the "What Qualifications do you have?" question has always been an interesting one in Bushcraft, since no formally recognised qualifications for the subject exist and there is no nationally recognised standard.
The number of informal qualifications (by this I mean non-nationally recognised) that a person has rarely gives any indication of a person’s competence in the bushcraft skills.
For example many of the people who have visited this site have become familiar with Jack and his often amusing rants (sorry jack :-D)
Jack who makes his living as a hurdle maker has no formal qualifications in bushcraft at all, but he has lived and worked in the woodlands all his life. Those of us who have been fortunate enough to spend some time with him know that every morning jack feeds livestock and milks his goats (and makes nice rugs out of them :shock: ) before setting off into ancient coppiced woodland to start a days work making hurdles just the way his ancestors have for hundreds of years.
Jack makes his living from the woodlands, He is by this very definition a Woodsman.
Yet he holds no qualifications as a woodsman and to argue that someone who has done some 'courses' is a better and more competent woodsman is absurd and ridiculous.
In the time that it takes for a person who has done all the 'courses' with the best schools to build a debris shelter, Jack could build a wattle hut! and would probably be busy converting some goats into rugs to decorate it :-D
After all what qualifications do people like Ray Mears, Mors Kochanski etc have? Yet no one would argue that they are not qualified
And remember that having all the knowledge and experience does not make you a good teacher, many of the best woodsmen in the world have great trouble teaching others, and in the same respect being a good teacher does not mean that you have the knowledge to pass on
Those that have the knowledge and the ability to teach it will earn the respect they deserve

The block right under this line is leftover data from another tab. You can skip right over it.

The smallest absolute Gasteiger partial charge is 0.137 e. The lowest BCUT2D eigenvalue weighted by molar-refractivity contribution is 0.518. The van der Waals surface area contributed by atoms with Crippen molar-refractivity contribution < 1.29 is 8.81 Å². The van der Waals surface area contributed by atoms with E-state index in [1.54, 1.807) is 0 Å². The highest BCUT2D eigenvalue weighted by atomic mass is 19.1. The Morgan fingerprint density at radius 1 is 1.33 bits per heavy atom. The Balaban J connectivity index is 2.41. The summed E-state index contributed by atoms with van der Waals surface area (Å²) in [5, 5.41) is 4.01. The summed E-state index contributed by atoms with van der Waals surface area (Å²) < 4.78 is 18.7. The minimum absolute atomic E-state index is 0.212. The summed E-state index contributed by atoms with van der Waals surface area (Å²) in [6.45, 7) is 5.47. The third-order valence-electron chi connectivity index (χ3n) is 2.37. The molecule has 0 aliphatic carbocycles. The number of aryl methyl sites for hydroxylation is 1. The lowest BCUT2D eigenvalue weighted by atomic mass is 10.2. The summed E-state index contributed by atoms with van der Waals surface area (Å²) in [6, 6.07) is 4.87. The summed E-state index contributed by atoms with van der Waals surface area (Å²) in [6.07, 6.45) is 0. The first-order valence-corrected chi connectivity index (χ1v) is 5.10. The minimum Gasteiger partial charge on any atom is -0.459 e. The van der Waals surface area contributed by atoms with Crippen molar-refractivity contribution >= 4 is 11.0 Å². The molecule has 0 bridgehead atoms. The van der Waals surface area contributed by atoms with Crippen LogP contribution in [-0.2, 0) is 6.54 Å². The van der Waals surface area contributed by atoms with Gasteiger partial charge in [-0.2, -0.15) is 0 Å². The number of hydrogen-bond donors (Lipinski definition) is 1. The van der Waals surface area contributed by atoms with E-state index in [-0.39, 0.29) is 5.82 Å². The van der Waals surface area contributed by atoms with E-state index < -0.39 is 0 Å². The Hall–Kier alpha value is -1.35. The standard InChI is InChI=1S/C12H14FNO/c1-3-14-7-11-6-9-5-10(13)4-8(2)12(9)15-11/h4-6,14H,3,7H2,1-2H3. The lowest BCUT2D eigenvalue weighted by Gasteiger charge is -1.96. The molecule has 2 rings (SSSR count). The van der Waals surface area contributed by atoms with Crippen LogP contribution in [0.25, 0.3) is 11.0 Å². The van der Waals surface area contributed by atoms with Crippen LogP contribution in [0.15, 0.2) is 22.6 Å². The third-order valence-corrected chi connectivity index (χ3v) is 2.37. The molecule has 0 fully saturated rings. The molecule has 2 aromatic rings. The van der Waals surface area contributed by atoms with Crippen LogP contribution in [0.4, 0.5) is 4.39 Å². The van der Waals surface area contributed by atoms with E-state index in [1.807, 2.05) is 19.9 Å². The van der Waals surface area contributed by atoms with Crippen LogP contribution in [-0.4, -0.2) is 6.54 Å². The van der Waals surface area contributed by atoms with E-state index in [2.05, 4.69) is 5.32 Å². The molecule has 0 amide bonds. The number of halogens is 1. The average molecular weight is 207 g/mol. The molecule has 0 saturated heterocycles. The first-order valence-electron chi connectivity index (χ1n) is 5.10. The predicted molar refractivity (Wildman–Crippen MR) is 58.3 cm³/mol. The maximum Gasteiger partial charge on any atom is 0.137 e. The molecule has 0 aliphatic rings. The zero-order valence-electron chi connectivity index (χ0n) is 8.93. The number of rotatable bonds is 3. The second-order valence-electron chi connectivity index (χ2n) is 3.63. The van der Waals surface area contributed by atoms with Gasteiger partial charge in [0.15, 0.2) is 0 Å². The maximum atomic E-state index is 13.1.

Another problem is that bushcraft does not have any clear boundaries it is an endless learning curve with millions of different disciplines, the tracker, the falconer, the hurdler, and the botanist all have there place in bushcraft yet rarely could one do the job of the other.
As someone once said to me: It all depends on who you use as a benchmark, Ray Mears is an extremely competent woodsman yet the Evenk reindeer herders of Siberia make him look like he still has paint on
And I know that when Ray reads this he will not be offended, anyone who has watched his time with them on TV will have seen his immense respect for them and their abilities.
After all everyone learns from someone!
The simple point that I am trying to make in a very long-winded way is that not having qualifications does not mean you do not have more experience than a course could ever provide
Remember that next time you ask, "What courses have you done?"
As for me, I have only ever done one bushcraft course and all my experience of living outdoors comes from 6 years in Saudi Arabia
All I have learnt comes from watching the bedu nomads whose knowledge of desert survival holds me in wonder.
All my experience is of the deserts of the Middle East, I have little or no experience or knowledge of the temperate north, but I'm Learning
As are we all
Success is not measured by what you have, but by what you can do without.